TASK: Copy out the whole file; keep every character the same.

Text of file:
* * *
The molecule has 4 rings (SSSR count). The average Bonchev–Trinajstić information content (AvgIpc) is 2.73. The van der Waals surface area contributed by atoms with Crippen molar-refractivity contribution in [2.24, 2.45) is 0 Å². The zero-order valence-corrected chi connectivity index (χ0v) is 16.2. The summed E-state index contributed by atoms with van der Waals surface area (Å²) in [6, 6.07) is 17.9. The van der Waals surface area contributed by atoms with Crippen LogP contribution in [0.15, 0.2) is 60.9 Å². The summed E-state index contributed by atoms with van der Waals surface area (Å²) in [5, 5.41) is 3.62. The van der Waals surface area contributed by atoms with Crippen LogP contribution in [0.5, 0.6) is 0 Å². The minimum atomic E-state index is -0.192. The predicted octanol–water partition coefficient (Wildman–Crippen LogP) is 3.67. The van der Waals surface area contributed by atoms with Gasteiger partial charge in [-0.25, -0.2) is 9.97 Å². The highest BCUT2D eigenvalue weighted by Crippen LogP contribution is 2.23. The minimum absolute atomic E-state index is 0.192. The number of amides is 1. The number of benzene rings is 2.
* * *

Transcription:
The molecule has 4 rings (SSSR count). The average Bonchev–Trinajstić information content (AvgIpc) is 2.73. The van der Waals surface area contributed by atoms with Crippen molar-refractivity contribution in [2.24, 2.45) is 0 Å². The zero-order valence-corrected chi connectivity index (χ0v) is 16.2. The summed E-state index contributed by atoms with van der Waals surface area (Å²) in [6, 6.07) is 17.9. The van der Waals surface area contributed by atoms with Crippen LogP contribution in [0.15, 0.2) is 60.9 Å². The summed E-state index contributed by atoms with van der Waals surface area (Å²) in [5, 5.41) is 3.62. The van der Waals surface area contributed by atoms with Crippen LogP contribution in [0.5, 0.6) is 0 Å². The minimum atomic E-state index is -0.192. The predicted octanol–water partition coefficient (Wildman–Crippen LogP) is 3.67. The van der Waals surface area contributed by atoms with Gasteiger partial charge in [-0.25, -0.2) is 9.97 Å². The highest BCUT2D eigenvalue weighted by Crippen LogP contribution is 2.23. The minimum absolute atomic E-state index is 0.192. The number of amides is 1. The number of benzene rings is 2.